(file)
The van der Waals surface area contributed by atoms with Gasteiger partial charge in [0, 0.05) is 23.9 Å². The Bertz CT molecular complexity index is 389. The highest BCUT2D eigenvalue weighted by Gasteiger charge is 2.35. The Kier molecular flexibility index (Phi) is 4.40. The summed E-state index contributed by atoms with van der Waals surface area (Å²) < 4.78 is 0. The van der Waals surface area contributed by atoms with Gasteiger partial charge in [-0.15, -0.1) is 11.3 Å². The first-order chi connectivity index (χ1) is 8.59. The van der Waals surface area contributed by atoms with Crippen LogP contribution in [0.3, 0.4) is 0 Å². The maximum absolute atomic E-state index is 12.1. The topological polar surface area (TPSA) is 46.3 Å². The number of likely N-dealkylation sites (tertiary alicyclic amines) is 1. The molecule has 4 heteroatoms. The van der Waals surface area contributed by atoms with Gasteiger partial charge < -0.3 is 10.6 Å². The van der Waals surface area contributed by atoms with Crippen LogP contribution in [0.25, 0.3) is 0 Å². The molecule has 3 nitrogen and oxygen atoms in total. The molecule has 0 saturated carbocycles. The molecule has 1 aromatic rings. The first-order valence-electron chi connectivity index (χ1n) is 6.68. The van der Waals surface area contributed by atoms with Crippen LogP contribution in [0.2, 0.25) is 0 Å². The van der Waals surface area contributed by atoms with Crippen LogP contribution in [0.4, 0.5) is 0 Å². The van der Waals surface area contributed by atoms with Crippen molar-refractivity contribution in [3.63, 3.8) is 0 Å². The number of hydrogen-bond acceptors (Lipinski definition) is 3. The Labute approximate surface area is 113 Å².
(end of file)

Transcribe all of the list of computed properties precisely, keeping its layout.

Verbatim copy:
The van der Waals surface area contributed by atoms with Gasteiger partial charge in [0, 0.05) is 23.9 Å². The Bertz CT molecular complexity index is 389. The highest BCUT2D eigenvalue weighted by Gasteiger charge is 2.35. The Kier molecular flexibility index (Phi) is 4.40. The summed E-state index contributed by atoms with van der Waals surface area (Å²) < 4.78 is 0. The van der Waals surface area contributed by atoms with Gasteiger partial charge in [-0.15, -0.1) is 11.3 Å². The first-order chi connectivity index (χ1) is 8.59. The van der Waals surface area contributed by atoms with Crippen LogP contribution in [0.3, 0.4) is 0 Å². The maximum absolute atomic E-state index is 12.1. The topological polar surface area (TPSA) is 46.3 Å². The number of likely N-dealkylation sites (tertiary alicyclic amines) is 1. The molecule has 4 heteroatoms. The van der Waals surface area contributed by atoms with Gasteiger partial charge < -0.3 is 10.6 Å². The van der Waals surface area contributed by atoms with Crippen LogP contribution in [0.25, 0.3) is 0 Å². The molecule has 3 nitrogen and oxygen atoms in total. The molecule has 0 saturated carbocycles. The molecule has 1 aromatic rings. The first-order valence-electron chi connectivity index (χ1n) is 6.68. The van der Waals surface area contributed by atoms with Crippen LogP contribution in [0.2, 0.25) is 0 Å². The van der Waals surface area contributed by atoms with Crippen LogP contribution in [0.4, 0.5) is 0 Å². The van der Waals surface area contributed by atoms with Crippen molar-refractivity contribution in [3.63, 3.8) is 0 Å². The number of hydrogen-bond acceptors (Lipinski definition) is 3. The Labute approximate surface area is 113 Å².